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https://issues.apache.org/jira/browse/IGNITE-3933?page=com.atlassian.jira.plugin.system.issuetabpanels:all-tabpanel
 ]

Igor Rudyak updated IGNITE-3933:
--------------------------------
    Description: 
There is an issue with JDBC when trying to play with different types of caches 
using the same JDBC connection.

*Example 1 - using simple JDBC connection URL* 
jdbc:ignite:cfg://file:///my-ignite-client-config.xm

1) For REPLICATED caches SQL query like *select * from my_replicated_cache* 
returns as many duplicates for each record as many nodes in an Ignite cluster. 
Same problem with *select count(*) from my_replicated_cache* - it returns 
actual number of records multiplied by the number of Ignite nodes.

2) At the same time if traversing the cache using "for" loop and iterator, it 
returns exactly what's needed without any duplicates.


*Example 2 - specifying replicated or partitioned cache in JDBC connection URL* 
jdbc:ignite:cfg://cache=my_cache@file:///my-ignite-client-config.xm
 
1) If specifying PARTITIONED cache in JDBC URL - queries like "select * from 
my_replicated_cache" return duplicates
 
2) If specifying REPLICATED cache in JDBC URL - it doesn't return duplicates 
for the "select * from my_replicated_cache" query. At the same time it failed 
to execute simple queries like "select * from my_partitioned_cache" against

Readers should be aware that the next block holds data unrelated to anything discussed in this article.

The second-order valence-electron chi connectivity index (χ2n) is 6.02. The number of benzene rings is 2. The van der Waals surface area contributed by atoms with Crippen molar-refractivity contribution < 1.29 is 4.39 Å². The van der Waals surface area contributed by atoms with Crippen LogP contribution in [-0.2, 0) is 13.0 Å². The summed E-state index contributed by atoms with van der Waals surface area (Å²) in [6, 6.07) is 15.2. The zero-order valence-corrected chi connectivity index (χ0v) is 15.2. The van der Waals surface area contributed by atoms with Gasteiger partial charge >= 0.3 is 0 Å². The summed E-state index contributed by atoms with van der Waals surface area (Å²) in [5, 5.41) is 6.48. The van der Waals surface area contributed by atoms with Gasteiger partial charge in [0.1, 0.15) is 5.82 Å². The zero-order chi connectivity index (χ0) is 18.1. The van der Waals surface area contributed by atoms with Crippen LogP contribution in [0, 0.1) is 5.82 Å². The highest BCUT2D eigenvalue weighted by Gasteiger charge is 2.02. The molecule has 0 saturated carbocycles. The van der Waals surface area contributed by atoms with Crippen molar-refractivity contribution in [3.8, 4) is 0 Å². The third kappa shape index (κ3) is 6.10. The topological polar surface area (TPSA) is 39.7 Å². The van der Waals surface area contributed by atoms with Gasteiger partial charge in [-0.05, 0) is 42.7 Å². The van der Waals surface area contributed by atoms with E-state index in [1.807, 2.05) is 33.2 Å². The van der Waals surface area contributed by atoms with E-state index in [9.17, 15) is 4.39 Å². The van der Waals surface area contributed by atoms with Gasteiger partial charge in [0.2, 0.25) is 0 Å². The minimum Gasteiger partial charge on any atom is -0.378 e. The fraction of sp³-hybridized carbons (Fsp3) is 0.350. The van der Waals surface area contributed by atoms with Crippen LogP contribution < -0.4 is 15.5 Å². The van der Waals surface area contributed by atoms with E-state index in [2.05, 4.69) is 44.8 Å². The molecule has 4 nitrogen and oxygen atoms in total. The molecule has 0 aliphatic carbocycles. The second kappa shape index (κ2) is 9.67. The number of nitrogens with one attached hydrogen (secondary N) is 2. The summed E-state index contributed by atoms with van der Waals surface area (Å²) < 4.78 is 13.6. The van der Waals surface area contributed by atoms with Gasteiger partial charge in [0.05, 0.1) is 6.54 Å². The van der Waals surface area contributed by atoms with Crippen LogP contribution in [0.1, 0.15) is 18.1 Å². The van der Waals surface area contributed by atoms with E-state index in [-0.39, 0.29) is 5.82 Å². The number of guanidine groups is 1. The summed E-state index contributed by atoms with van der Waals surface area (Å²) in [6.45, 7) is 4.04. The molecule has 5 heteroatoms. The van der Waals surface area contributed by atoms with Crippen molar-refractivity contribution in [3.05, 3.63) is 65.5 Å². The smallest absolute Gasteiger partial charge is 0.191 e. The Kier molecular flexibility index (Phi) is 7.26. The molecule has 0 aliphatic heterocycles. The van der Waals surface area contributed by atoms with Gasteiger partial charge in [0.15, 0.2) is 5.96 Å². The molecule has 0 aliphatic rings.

PARTITIONED caches throwing this error:

java.lang.RuntimeException: javax.cache.CacheException: Queries running on 
replicated cache should not contain JOINs with partitioned tables 
[rCache=product, pCache=order]

The fact that it's not possible to combine REPLICATED and PARTITIONED caches in 
one SQL query (using one JDBC connection) looks not very good. 

Also the idea of specifying cache name (for REPLICATED cache) in the JDBC URL 
for optimization purposes doesn't look good. It's better to utilize rather wide 
used "hits" approach, to provide optimization hints inside SQL query. Otherwise 
it's not possible to use JDBC with analytical and UI tools to run ad-hock SQL 
queries.

  was:
There is an issue with JDBC when trying to play with different types of caches 
using the same JDBC connection.

*Example 1 - using simple JDBC connection URL* 
jdbc:ignite:cfg://file:///my-ignite-client-config.xm

1) For REPLICATED caches SQL query like *select * from my_replicated_cache* 
returns as many duplicates for each record as many nodes in an Ignite cluster. 
Same problem with "select count(**) from my_replicated_cache" - it returns 
actual number of records multiplied by the number of Ignite nodes.

2) At the same time if traversing the cache using "for" loop and iterator, it 
returns exactly what's needed without any duplicates.


*Example 2 - specifying replicated or partitioned cache in JDBC connection URL* 
jdbc:ignite:cfg://cache=my_cache@file:///my-ignite-client-config.xm
 
1) If specifying PARTITIONED cache in JDBC URL - queries like "select * from 
my_replicated_cache" return duplicates
 
2) If specifying REPLICATED cache in JDBC URL - it doesn't return duplicates 
for the "select * from my_replicated_cache" query. At the same time it failed